What role does humour play in his work?

Johns’s work is often on the edge between a melancholy or morbid sensibility and one that deals in puns and unexpected surprises. Even in some of the darkest aspects of his work there is an element you associate with humour, often because of a seemingly absolutely inappropriate gesture. Like the painting “Bitten by a man” [an imprint of the artist’s bite], or sculptures like “The critic sees” [a pair of eyeglasses with mouths for the eyes] or the “Ale cans”-these are like one-liners, but they have a kind of deadpan quality which makes them unsettling and discomforting. The light-heavy combination has affinities with Beckett and with late Philip Guston, which has a cartoony quality but is dead serious, even gruesome.

Is “Painting with two balls” a joke on Abstract Expressionist machismo?

On one level almost certainly. Johns could not but have been aware of the joke on so-called “ballsy” painting, or painting that “had balls.” But it isn’t clear that he set out to make a joke. That seems to me very unlikely.

What about the anecdote of Leo Castelli and the ale cans? Did that really happen?

Yes. Someone said, “That son of a bitch Castelli, you could give him a couple of beer cans and he could sell them”. It’s a remark attributed to De Kooning. Johns set out to prove him right. He had already been thinking about making sculptures of common objects, and he’d already been using doubled motifs like the two flags. So the remark fell on fertile ground. They’re a classic example of Johns taking something absolutely literally. And although he keeps most of his sculptures, he made an edition of two, perhaps, because in order to make the joke work Leo had to sell one of them.

What about the whimsical paintings of his bathroom wall? They have an air of melancholic resignation.

The implicit idea in those pictures is he’s lying naked in a tub of water, reflecting. It has a ruminative quality, like “Racing thoughts”, as the mind flits from one thing to another bringing together things from different stages of life. The hanging jeans I think of as literally a sad-sack surrogate for the artist himself, an empty shell hung up on a nail.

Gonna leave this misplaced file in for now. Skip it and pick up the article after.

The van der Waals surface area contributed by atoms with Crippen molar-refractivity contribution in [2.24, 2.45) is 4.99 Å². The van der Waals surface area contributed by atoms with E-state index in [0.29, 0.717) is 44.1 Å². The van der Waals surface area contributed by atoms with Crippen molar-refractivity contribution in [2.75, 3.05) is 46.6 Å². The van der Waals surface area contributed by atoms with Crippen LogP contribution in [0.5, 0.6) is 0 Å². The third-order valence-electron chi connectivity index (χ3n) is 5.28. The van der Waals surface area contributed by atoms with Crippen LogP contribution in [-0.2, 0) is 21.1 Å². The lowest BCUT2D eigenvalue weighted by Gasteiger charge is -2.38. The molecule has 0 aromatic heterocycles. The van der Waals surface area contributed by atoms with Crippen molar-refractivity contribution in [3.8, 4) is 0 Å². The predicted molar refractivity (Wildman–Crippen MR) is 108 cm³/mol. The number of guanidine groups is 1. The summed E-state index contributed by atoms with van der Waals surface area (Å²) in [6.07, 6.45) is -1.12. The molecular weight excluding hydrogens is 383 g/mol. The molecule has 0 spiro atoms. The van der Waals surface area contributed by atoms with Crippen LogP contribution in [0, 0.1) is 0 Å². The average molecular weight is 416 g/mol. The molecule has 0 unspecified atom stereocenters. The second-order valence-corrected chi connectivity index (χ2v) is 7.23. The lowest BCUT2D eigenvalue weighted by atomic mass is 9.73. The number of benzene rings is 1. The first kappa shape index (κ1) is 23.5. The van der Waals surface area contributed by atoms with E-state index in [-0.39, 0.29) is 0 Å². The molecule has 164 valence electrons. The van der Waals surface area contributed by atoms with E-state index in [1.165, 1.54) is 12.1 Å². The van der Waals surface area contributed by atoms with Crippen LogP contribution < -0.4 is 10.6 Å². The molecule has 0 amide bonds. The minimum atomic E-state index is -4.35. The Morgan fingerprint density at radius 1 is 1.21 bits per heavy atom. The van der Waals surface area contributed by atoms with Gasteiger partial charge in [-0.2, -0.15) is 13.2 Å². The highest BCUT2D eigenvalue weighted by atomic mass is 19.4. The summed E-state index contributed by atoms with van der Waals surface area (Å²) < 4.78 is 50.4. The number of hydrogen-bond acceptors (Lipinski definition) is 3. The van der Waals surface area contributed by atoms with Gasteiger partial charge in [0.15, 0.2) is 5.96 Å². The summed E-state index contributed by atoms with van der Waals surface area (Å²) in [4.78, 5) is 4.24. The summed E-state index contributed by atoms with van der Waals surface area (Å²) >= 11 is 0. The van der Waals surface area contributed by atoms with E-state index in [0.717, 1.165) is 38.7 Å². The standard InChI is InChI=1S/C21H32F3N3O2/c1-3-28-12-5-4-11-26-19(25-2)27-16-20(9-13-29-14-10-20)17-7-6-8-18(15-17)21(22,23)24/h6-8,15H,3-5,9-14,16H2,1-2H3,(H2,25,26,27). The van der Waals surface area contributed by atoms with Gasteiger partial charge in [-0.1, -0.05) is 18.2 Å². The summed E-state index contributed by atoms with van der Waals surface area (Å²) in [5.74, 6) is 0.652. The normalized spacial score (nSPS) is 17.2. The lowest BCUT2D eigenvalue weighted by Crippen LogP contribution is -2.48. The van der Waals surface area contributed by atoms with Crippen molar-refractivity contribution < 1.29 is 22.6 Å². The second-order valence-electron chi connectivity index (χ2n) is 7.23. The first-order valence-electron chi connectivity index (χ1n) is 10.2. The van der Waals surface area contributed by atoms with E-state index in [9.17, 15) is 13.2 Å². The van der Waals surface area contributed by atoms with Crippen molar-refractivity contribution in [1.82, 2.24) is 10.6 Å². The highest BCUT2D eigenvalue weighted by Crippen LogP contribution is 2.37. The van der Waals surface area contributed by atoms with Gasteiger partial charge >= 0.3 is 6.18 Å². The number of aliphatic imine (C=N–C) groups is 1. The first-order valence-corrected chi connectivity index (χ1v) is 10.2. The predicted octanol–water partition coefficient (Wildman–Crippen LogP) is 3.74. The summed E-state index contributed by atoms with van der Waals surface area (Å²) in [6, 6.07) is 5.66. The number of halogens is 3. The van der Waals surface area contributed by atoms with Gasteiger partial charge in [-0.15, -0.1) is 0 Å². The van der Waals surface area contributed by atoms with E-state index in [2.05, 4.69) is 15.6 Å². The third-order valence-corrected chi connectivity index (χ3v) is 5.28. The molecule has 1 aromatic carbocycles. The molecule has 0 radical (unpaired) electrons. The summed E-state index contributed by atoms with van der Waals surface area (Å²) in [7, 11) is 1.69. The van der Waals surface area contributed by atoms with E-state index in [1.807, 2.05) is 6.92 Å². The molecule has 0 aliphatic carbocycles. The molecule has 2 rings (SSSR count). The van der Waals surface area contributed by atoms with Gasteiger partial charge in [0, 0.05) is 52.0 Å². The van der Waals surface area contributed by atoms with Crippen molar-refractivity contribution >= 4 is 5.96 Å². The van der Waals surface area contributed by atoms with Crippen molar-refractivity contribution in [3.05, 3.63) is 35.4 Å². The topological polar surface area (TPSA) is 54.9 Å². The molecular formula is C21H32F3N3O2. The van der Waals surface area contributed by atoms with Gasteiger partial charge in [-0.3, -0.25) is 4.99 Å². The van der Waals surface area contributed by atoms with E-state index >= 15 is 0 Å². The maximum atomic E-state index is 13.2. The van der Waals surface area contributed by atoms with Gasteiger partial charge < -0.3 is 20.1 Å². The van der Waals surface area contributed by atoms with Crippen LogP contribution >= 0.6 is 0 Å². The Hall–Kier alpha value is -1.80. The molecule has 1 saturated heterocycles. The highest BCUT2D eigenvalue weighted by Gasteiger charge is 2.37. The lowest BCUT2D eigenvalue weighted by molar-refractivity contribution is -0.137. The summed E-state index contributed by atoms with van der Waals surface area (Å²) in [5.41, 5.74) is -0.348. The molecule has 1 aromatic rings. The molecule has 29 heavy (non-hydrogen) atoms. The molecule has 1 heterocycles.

An aspect of the artist’s private life on which the public’s eye will surely focus is the question of his sexuality.

There has been a body of literature in recent years which has attempted to read explicit homosexual content into his work. I think that is running a very heavy risk of ghettoising or narrowing the meanings in the work, and also of oversimplifying Jasper’s personal life. But that’s as much as I would want to say about it.

Contemporary artists tend to hold Johns in very high regard. Is he the most influential living artist?

I would say there’s no stronger candidate for that title, or if there is, I don’t know who it would be. Nauman has had a tremendous influence, but a lot of what Nauman has been conveying is grounded in his experience of Johns early on. When you think of Kiki Smith and Bob Gober, for example, some of their affinities with Johns’s aesthetic may be filtered through Nauman. One thing that is remarkable about Jasper is that artists as different as Brice Marden and Gober could feel equally indebted to him. He has encouraged painters of pure abstractions like Terry Winters, painters grounded in a photographic realist sensibility like Chuck Close, and on through people like Nauman. Mel Bochner has said, “When you go back up stream you run out of water at Johns. That’s where it goes into the ground”. The number of different streams that track back to Johns is truly amazing.